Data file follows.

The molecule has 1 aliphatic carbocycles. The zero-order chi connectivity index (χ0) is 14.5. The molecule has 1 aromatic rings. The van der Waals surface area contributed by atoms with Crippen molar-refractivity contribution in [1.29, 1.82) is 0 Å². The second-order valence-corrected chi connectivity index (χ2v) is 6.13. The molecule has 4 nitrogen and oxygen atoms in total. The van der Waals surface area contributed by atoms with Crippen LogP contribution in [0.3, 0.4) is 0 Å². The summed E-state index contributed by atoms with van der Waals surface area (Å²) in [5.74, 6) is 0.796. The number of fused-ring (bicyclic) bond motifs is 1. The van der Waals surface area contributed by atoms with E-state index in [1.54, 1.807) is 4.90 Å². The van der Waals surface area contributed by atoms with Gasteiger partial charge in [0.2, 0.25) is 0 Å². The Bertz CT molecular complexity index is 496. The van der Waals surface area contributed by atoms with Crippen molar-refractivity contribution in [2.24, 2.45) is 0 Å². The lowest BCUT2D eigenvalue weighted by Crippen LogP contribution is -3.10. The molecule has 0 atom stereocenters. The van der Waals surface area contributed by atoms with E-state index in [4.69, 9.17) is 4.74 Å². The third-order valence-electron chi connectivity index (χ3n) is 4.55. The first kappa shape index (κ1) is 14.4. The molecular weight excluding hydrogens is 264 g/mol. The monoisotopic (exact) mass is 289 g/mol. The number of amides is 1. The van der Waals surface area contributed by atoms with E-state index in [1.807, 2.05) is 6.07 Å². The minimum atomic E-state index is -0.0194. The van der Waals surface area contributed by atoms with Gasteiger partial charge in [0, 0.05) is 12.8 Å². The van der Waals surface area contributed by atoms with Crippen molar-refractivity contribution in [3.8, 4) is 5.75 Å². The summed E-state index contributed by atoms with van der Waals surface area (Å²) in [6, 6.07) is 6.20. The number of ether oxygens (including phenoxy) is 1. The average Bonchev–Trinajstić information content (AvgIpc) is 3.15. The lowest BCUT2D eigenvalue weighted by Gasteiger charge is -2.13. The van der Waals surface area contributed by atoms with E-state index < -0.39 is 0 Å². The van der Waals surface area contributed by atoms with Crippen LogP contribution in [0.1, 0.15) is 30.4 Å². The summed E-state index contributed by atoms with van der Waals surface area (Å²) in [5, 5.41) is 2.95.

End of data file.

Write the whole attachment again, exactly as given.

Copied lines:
The molecule has 1 aliphatic carbocycles. The zero-order chi connectivity index (χ0) is 14.5. The molecule has 1 aromatic rings. The van der Waals surface area contributed by atoms with Crippen molar-refractivity contribution in [1.29, 1.82) is 0 Å². The second-order valence-corrected chi connectivity index (χ2v) is 6.13. The molecule has 4 nitrogen and oxygen atoms in total. The van der Waals surface area contributed by atoms with Crippen LogP contribution in [0.3, 0.4) is 0 Å². The summed E-state index contributed by atoms with van der Waals surface area (Å²) in [5.74, 6) is 0.796. The number of fused-ring (bicyclic) bond motifs is 1. The van der Waals surface area contributed by atoms with E-state index in [1.54, 1.807) is 4.90 Å². The van der Waals surface area contributed by atoms with Gasteiger partial charge in [0.2, 0.25) is 0 Å². The Bertz CT molecular complexity index is 496. The van der Waals surface area contributed by atoms with Crippen molar-refractivity contribution in [2.24, 2.45) is 0 Å². The lowest BCUT2D eigenvalue weighted by Crippen LogP contribution is -3.10. The molecule has 0 atom stereocenters. The van der Waals surface area contributed by atoms with E-state index in [4.69, 9.17) is 4.74 Å². The third-order valence-electron chi connectivity index (χ3n) is 4.55. The first kappa shape index (κ1) is 14.4. The molecular weight excluding hydrogens is 264 g/mol. The monoisotopic (exact) mass is 289 g/mol. The number of amides is 1. The van der Waals surface area contributed by atoms with E-state index in [1.807, 2.05) is 6.07 Å². The minimum atomic E-state index is -0.0194. The van der Waals surface area contributed by atoms with Gasteiger partial charge in [0, 0.05) is 12.8 Å². The van der Waals surface area contributed by atoms with Crippen molar-refractivity contribution in [3.8, 4) is 5.75 Å². The summed E-state index contributed by atoms with van der Waals surface area (Å²) in [6, 6.07) is 6.20. The number of ether oxygens (including phenoxy) is 1. The average Bonchev–Trinajstić information content (AvgIpc) is 3.15. The lowest BCUT2D eigenvalue weighted by Gasteiger charge is -2.13. The van der Waals surface area contributed by atoms with E-state index < -0.39 is 0 Å². The van der Waals surface area contributed by atoms with Crippen LogP contribution in [0.1, 0.15) is 30.4 Å². The summed E-state index contributed by atoms with van der Waals surface area (Å²) in [5, 5.41) is 2.95.